Real world experience from the use of neoadjuvant FLOT in patients with resectable oesophageal, gastrooesophageal junction (GOJ) and gastric adenocarcinomas. A Yorkshire network audit.


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Danny Ulahannan1,Konstantinos Kamposioras2,Jeremy Hayden1,Daniel Swinson1,Jonathan Wadsley3,Jessica Tay3,Usman Ahmad4,Simon Brown5,Sohail Mughal5,Jo Dent6,Elizabeth Appleton6,Rajarshi Roy7,Ornella Belvedere8,Kim Last8,Mohan Hingorani1,Matt Seymour1
1Leeds Teaching Hospital,2Christie Hospital,3Weston Park cancer centre, Sheffield,4Mid Yorkshire hospital NHS trust,5Bradford Teaching hospital,6Calderdale and Huddersfield NHS trust,7Hull University teaching hospital,8York teaching hospital

Abstract

Background

FLOT is a new standard of care for patients requiring perioperative chemotherapy for adenocarcinomas of GOJ and gastric origin (Al-Batran et al, Lancet 2019). Real world experience utilising FLOT is important for clinical practice.

 

Method

This is a retrospective audit of patients treated with neoadjuvant FLOT between October 2017 and February 2019 in the Yorkshire and Humber regions. Baseline clinicopathological parameters, chemotherapy information (e.g. number of cycles, dose modifications, toxicity) and surgical outcomes were captured. Selected patients were offered postoperative FLOT.    

 

Results

Preliminary results from four out of seven centres account for 70 patients treated with neoadjuvant FLOT: 57 males and 13 females (median age 65 years, range 26-79 years). Location of the tumour was 30 oesophageal, 30 GOJ and 10 gastric. Clinical stage varied from T2N0 to T4aN3. 56/70 (80%) of patients completed 4 cycles of preoperative chemotherapy, with 32/70 (46%) of patients requiring a dose reduction, the commonest causes being fatigue and neuropathy. 62/69 (90%) of patients underwent surgery. The median time from start of last cycle of FLOT to surgery was 43 days (range 27-81). An R0 resection was achieved in 55/62 (89%) of patients; 36/62 (58%) of patients had ypN0 stage and 19/62 (30%) of patients had yp≤T1. Postoperative complications occurred in 17/62 (27%) of patients including pneumonia, anastomotic leaks, ischaemic bowel and venous thromboembolic events. One patient died in the immediate postoperative phase secondary to mediastinal infection.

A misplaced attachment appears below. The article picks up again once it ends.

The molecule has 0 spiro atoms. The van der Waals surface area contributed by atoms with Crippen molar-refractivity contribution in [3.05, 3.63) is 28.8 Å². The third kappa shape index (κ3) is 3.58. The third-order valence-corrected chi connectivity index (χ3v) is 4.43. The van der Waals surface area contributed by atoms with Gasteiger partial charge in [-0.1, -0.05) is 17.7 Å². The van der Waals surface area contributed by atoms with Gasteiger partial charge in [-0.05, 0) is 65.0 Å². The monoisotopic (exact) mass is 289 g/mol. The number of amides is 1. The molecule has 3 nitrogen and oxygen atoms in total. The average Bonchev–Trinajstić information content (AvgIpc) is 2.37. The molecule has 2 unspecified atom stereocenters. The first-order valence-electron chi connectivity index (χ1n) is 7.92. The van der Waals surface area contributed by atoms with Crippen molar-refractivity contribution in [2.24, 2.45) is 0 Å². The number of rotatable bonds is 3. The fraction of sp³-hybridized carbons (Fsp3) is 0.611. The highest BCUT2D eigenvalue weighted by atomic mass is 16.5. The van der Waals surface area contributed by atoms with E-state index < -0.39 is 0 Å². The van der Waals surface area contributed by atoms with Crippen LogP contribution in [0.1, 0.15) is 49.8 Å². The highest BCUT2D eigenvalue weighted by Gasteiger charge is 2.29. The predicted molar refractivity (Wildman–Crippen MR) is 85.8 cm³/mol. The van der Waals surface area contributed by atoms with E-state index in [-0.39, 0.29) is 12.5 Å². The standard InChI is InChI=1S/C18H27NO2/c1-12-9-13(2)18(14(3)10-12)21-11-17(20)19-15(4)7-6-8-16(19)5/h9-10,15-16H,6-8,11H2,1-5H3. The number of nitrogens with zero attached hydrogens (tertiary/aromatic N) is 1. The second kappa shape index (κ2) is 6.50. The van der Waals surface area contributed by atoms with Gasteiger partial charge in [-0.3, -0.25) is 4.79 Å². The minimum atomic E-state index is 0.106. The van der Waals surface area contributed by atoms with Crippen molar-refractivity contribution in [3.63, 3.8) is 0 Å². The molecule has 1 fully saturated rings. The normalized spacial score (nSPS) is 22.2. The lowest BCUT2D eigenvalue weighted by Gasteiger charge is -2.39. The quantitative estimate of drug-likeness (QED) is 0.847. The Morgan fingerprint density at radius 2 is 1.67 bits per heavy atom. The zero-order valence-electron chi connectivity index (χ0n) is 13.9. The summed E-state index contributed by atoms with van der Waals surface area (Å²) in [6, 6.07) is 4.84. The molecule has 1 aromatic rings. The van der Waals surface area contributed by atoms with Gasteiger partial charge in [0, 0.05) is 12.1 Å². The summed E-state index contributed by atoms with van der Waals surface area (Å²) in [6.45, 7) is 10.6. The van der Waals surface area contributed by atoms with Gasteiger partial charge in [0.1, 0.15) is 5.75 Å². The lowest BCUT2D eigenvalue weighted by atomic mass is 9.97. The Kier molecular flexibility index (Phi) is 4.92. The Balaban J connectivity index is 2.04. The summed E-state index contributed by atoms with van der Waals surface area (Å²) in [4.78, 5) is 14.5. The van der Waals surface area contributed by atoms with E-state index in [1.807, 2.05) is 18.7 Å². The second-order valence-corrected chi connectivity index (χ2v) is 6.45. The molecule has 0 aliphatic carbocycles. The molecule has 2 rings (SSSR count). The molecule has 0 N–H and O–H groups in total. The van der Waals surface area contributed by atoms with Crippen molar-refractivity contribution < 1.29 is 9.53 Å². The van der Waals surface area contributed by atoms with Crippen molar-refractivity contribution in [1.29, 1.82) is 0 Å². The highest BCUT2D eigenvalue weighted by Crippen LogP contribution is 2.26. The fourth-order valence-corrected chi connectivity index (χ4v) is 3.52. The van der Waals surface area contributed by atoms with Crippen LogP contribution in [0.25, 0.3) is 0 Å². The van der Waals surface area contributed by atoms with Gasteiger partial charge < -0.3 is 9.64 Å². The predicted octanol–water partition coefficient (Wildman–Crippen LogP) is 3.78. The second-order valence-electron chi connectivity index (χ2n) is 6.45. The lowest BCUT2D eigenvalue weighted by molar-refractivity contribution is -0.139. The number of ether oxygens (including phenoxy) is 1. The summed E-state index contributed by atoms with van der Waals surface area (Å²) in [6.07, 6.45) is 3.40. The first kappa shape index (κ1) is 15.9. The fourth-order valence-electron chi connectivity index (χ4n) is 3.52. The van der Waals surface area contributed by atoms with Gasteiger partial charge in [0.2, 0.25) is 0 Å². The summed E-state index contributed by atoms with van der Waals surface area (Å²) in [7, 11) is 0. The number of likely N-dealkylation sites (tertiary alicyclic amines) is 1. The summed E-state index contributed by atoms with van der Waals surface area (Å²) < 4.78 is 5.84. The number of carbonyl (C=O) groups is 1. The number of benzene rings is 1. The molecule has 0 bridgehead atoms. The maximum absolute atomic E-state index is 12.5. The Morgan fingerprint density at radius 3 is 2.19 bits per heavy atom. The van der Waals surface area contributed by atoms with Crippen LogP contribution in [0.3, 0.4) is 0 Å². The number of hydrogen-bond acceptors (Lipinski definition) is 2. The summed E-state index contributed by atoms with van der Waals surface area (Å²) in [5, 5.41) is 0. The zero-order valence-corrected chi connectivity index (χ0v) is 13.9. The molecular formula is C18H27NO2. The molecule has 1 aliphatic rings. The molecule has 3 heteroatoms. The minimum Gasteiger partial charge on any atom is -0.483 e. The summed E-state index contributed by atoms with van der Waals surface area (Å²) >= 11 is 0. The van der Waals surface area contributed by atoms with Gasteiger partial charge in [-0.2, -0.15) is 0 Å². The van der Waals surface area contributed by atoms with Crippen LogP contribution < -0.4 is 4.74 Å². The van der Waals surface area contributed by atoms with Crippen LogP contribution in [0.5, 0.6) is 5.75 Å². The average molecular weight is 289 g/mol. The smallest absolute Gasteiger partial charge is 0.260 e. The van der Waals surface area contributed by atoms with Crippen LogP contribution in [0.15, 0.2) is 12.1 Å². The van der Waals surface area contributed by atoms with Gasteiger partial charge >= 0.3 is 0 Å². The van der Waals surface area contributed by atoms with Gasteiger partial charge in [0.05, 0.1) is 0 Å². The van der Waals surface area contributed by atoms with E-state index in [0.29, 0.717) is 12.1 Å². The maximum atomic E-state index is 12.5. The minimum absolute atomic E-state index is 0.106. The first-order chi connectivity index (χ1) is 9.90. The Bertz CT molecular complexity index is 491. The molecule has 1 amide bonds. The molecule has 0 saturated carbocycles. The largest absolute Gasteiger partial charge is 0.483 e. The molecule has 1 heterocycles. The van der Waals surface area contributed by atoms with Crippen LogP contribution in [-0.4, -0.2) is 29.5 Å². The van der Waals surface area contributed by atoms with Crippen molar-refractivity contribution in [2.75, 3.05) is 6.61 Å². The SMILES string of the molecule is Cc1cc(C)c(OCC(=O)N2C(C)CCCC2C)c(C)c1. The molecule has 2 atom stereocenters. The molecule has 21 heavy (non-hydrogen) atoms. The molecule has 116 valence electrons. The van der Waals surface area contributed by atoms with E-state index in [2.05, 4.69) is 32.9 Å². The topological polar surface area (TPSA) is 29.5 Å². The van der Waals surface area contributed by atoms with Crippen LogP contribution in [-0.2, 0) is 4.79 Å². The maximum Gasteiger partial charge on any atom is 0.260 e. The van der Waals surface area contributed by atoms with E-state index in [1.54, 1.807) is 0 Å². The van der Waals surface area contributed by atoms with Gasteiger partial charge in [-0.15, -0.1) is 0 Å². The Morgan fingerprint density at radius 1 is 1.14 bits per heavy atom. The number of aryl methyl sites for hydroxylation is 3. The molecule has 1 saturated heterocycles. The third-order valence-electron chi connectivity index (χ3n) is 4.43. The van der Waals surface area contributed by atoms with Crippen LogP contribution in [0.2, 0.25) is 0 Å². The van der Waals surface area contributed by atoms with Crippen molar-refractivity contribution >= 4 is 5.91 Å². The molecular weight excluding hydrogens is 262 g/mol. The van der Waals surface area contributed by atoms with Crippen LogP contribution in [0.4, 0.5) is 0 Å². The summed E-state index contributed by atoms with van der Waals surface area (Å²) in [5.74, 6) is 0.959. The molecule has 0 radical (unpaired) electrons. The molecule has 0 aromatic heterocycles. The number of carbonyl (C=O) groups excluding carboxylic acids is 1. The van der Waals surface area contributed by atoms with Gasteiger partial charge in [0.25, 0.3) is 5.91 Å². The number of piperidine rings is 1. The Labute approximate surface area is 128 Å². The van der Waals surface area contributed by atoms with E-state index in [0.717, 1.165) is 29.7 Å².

Conclusion

The results compare favourably with the FLOT4 trial where 90% of patients completed 4 cycles of FLOT; 97% underwent surgery; R0, yp≤T1 and ypN0 rates were 85%, 25% & 49% respectively.   Time to surgery was longer in our population.  Final results of our audit including data from all centres will be presented at the meeting.